Theoretical investigations suggest that magnetic fields may have played an important role in driving rapid stellar accretion rates and efficient planet formation in protoplanetary disks. Experimental constraints on magnetic field strengths throughout the solar nebula can test the occurrence of magnetically driven disk accretion and the effect of magnetic fields on planetary accretion. Here we conduct paleomagnetic experiments on chondrule samples from primitive CR (Renazzo type) chondrites GRA 95229 and LAP 02342, which likely originated in the outer solar system between 3 and 7 AU approximately 3.7 million years after calcium aluminum-rich inclusion formation. By extracting and analyzing 18 chondrule subsamples that contain primary, igneous ferromagnetic minerals, we show that CR chondrules carry internally non-unidirectional magnetization that requires formation in a nebular magnetic field of ≤8.0 ± 4.3 μT (2σ). These weak magnetic fields may be due to the secular decay of nebular magnetic fields by 3.7 million years after calcium aluminum-rich inclusions, spatial heterogeneities in the nebular magnetic field, or a combination of both effects. The possible inferred existence of spatial variations in the nebular magnetic field would be consistent with a prominent role for disk magnetism in the formation of density structures leading to gaps and planet formation.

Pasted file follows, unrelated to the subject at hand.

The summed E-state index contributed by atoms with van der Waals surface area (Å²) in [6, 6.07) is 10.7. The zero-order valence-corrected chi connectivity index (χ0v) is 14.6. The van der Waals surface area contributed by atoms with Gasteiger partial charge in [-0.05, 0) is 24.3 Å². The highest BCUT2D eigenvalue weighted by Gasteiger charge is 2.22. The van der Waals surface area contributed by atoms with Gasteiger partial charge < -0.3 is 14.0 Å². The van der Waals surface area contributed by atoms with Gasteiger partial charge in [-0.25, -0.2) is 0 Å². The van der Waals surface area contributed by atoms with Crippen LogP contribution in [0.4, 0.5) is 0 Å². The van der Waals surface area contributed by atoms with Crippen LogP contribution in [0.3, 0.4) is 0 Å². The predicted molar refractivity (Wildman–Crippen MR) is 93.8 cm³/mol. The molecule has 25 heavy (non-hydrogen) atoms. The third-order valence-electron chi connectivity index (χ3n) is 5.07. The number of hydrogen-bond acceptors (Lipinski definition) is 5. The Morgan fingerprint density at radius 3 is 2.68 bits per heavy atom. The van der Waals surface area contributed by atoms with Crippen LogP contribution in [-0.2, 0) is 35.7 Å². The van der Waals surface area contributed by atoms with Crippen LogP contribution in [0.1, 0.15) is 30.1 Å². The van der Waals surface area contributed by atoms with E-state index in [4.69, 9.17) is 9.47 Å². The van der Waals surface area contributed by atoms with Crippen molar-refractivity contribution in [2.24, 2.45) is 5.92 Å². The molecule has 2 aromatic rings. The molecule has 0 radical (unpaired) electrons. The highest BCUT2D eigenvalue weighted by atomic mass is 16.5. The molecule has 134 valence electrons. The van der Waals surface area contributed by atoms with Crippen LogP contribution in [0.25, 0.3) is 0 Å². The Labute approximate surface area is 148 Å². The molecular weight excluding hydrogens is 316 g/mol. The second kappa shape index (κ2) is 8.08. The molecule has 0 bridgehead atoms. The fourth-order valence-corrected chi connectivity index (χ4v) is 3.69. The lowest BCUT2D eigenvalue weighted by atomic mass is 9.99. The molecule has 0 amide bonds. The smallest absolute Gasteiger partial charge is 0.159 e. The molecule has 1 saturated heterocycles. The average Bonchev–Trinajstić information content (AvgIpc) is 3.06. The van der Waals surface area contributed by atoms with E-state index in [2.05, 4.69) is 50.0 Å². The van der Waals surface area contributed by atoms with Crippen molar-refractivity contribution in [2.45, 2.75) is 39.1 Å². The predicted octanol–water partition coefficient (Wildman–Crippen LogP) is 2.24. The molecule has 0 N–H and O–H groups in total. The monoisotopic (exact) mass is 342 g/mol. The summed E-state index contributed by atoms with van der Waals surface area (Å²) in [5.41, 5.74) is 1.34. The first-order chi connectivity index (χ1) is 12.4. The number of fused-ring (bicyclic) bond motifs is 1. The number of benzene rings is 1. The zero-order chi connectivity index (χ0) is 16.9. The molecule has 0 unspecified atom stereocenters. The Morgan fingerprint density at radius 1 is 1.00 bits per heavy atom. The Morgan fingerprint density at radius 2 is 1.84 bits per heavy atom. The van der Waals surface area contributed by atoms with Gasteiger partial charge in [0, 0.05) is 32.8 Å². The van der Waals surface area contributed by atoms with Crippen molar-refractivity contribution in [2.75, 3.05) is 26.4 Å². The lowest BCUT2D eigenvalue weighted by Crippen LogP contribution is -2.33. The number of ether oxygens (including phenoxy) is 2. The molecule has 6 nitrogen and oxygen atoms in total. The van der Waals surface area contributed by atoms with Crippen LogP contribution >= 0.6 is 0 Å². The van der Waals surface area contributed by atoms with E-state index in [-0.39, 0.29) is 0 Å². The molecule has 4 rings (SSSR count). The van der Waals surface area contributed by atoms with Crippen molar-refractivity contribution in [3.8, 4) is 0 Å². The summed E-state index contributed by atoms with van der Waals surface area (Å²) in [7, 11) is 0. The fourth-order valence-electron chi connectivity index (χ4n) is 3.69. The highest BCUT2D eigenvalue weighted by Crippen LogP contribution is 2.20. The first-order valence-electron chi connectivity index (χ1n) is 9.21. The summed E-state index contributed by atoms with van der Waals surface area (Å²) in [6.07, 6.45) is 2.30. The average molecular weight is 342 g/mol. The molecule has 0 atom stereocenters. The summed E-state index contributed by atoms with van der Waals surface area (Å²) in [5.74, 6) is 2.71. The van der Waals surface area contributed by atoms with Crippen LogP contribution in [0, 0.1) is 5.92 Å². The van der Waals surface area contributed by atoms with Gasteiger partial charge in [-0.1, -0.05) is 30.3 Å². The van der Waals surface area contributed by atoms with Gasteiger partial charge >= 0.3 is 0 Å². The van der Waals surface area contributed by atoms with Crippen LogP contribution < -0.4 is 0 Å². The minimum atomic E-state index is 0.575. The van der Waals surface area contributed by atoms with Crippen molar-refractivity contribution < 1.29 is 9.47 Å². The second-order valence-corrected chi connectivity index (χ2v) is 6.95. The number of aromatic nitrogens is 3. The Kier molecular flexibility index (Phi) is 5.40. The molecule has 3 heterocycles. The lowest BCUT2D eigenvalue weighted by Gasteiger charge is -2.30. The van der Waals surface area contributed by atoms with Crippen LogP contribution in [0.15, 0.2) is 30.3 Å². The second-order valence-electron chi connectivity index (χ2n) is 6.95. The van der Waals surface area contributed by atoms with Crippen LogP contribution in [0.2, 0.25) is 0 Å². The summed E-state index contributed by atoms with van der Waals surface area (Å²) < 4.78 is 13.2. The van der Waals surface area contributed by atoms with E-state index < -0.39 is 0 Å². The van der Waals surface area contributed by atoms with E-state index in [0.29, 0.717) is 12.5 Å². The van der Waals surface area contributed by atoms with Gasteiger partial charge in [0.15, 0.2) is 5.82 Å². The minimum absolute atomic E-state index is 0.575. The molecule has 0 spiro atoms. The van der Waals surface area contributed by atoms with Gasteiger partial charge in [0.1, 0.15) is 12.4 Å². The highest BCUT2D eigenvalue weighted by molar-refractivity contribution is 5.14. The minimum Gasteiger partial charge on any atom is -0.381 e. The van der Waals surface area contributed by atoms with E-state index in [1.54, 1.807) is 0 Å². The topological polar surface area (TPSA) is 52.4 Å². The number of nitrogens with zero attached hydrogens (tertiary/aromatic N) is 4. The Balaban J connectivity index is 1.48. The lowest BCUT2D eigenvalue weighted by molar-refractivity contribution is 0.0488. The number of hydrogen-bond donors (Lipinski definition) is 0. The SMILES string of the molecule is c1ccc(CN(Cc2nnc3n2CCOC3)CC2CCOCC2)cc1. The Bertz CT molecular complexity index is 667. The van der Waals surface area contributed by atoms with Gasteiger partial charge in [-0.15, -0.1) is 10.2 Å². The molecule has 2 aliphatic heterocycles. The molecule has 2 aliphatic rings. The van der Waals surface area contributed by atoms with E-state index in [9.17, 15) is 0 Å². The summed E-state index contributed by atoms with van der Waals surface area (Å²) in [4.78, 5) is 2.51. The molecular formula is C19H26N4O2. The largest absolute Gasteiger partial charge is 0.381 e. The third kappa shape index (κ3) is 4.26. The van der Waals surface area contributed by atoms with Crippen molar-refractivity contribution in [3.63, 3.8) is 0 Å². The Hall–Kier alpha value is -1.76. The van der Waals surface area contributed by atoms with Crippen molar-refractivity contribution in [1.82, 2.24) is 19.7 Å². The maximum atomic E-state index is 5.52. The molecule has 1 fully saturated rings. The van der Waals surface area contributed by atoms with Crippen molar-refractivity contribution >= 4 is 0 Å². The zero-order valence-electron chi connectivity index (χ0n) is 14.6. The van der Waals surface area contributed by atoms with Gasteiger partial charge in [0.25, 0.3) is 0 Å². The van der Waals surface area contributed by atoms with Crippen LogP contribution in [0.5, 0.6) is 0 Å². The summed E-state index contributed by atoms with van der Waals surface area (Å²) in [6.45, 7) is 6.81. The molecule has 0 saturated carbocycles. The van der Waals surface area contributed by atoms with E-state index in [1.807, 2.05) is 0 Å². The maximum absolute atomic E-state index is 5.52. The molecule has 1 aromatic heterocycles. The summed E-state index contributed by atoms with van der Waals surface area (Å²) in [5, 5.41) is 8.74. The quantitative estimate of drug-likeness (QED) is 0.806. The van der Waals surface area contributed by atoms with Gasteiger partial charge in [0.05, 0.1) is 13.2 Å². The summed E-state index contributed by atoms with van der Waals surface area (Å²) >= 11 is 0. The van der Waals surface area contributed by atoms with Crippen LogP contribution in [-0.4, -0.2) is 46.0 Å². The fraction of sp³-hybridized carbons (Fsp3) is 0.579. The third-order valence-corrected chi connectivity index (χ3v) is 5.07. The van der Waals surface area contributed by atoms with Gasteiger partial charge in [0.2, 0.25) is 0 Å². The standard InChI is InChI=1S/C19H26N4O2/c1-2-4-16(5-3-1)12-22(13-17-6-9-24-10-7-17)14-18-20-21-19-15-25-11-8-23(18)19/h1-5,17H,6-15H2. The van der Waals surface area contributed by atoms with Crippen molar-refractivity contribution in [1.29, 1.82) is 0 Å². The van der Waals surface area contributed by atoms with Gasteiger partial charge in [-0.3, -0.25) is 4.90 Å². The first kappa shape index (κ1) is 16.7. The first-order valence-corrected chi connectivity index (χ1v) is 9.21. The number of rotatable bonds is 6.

- planet formation
ASJC Scopus subject areas
- Geochemistry and Petrology
- Earth and Planetary Sciences (miscellaneous)
- Space and Planetary Science